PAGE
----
United Kingdom

[GB] Ofcom publishes its research on offensive language on TV and radio

IRIS 2021-10:1/10

Alexandros K. Antoniou

University of Essex

On 22 September 2021, Ofcom, the UK’s communications regulator, published its latest research into people’s attitudes towards offensive language on scheduled TV and radio. The findings provide an insight into how audiences feel about language they might encounter in programmes they watch or listen to.

A mixed-methods approach was adopted for this research. A quantitative strand captured spontaneous responses on the acceptability of 186 words, whereas the qualitative survey comprised 37 online discussion groups and 25 depth interviews involving participants from a variety of locations and backgrounds. The research engaged, in particular, with a larger and more diverse selection of people than ever before (including Black African and Caribbean people, Indian, Pakistani and Bangladeshi people, disabled people, as well as the LGBTQ+ and Gypsy and Traveller communities), and sought specific views towards offensive language of members of the Jewish and Chinese communities for the first time. The research also examined attitudes to other types of potentially offensive content such as blackface, mimicking of accents, misgendering and deadnaming.

Respondents indicated that they still want broadcasters to give careful consideration to how and when offensive language is used but many acknowledged the important role such language can play in programming depending on the given context (e.g., offensive language used for dramatic effect, for humour, to reflect real life or even to inform). Swift apologies were also deemed important where offensive language was accidentally broadcast.

Attitudes towards the use of swear words appeared to be somewhat more tolerant, so long as the strongest language was broadcast after the watershed and parents were given adequate warnings. However, some more serious concerns were expressed about discriminatory language on TV and radio, especially in relation to race. Participants stated that they expected broadcasters to take the utmost care to justify and carefully contextualise the strongest forms of such language so that audiences would be adequately protected.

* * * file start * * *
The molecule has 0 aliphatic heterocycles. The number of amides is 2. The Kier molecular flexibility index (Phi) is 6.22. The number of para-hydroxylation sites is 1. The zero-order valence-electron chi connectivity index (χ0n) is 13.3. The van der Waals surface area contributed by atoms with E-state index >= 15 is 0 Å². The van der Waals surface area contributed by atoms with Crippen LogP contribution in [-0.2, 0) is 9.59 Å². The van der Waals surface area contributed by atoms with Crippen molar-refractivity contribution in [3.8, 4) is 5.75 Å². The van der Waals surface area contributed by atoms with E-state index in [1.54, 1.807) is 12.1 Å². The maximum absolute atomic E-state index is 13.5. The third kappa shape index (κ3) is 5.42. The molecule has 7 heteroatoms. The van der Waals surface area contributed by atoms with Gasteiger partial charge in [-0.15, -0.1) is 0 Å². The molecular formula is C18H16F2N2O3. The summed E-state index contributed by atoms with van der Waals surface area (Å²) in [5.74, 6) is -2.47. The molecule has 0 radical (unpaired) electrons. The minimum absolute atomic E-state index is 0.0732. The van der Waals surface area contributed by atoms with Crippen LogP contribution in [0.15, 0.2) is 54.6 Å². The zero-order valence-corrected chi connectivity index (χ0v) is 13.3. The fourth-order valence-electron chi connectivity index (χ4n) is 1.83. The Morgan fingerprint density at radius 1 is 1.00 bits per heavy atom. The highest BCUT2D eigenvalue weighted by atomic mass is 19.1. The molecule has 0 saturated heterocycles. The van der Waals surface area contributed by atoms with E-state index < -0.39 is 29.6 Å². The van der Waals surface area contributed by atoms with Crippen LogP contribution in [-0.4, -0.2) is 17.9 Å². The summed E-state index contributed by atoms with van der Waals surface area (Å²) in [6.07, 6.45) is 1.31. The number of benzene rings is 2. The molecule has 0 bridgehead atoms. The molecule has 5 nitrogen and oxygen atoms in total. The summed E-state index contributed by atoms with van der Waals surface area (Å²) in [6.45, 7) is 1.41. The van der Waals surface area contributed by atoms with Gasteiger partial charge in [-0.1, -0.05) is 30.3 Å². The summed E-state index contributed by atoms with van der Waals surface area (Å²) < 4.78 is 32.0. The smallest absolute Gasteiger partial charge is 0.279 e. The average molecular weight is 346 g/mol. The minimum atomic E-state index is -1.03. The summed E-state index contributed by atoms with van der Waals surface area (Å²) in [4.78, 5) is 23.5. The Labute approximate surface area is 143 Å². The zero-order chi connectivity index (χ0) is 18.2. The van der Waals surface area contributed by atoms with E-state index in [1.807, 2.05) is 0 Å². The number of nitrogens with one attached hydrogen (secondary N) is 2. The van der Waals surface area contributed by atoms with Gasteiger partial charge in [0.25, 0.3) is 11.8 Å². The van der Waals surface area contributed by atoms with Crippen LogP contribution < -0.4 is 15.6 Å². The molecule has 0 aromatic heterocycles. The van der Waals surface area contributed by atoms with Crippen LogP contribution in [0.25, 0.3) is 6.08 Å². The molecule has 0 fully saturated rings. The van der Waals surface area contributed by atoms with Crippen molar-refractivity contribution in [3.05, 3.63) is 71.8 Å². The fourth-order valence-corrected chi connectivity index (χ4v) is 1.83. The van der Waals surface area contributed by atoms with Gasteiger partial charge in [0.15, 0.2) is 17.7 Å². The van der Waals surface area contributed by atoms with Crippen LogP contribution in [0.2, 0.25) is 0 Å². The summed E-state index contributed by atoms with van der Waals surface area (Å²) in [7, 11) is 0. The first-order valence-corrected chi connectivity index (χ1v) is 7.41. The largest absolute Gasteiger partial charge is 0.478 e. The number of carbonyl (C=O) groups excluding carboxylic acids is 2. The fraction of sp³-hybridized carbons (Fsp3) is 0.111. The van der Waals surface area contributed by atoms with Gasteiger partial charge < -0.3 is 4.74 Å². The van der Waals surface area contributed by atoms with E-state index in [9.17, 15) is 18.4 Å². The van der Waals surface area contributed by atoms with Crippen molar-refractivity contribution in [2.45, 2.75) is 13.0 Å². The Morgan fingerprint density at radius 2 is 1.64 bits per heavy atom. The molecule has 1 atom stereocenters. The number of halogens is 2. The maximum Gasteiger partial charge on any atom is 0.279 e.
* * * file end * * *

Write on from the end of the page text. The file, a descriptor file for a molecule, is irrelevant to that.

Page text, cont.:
Interestingly, mixed views were evident with respect to older programmes containing outdated views which could cause unnecessary offence and reinforce stereotypes. Participants pointed out that they did not wish to see older programmes containing potentially problematic content disappear completely. Some concerns were expressed, in particular, about sanitising history or censoring older programmes. Nevertheless, participants highlighted that suitable warnings should be clear and specific, indicating the type of language or content that might cause offence.

It is anticipated that the research findings will support broadcasters, when planning their content, in better understanding audience expectations about problematic language. They will also assist the regulator in making decisions about potentially offensive language in programmes, while having regard to freedom of expression. Readers should be warned that the report contains highly offensive language, terminology and discussion of content that may cause offence.


This article has been published in IRIS Legal Observations of the European Audiovisual Observatory.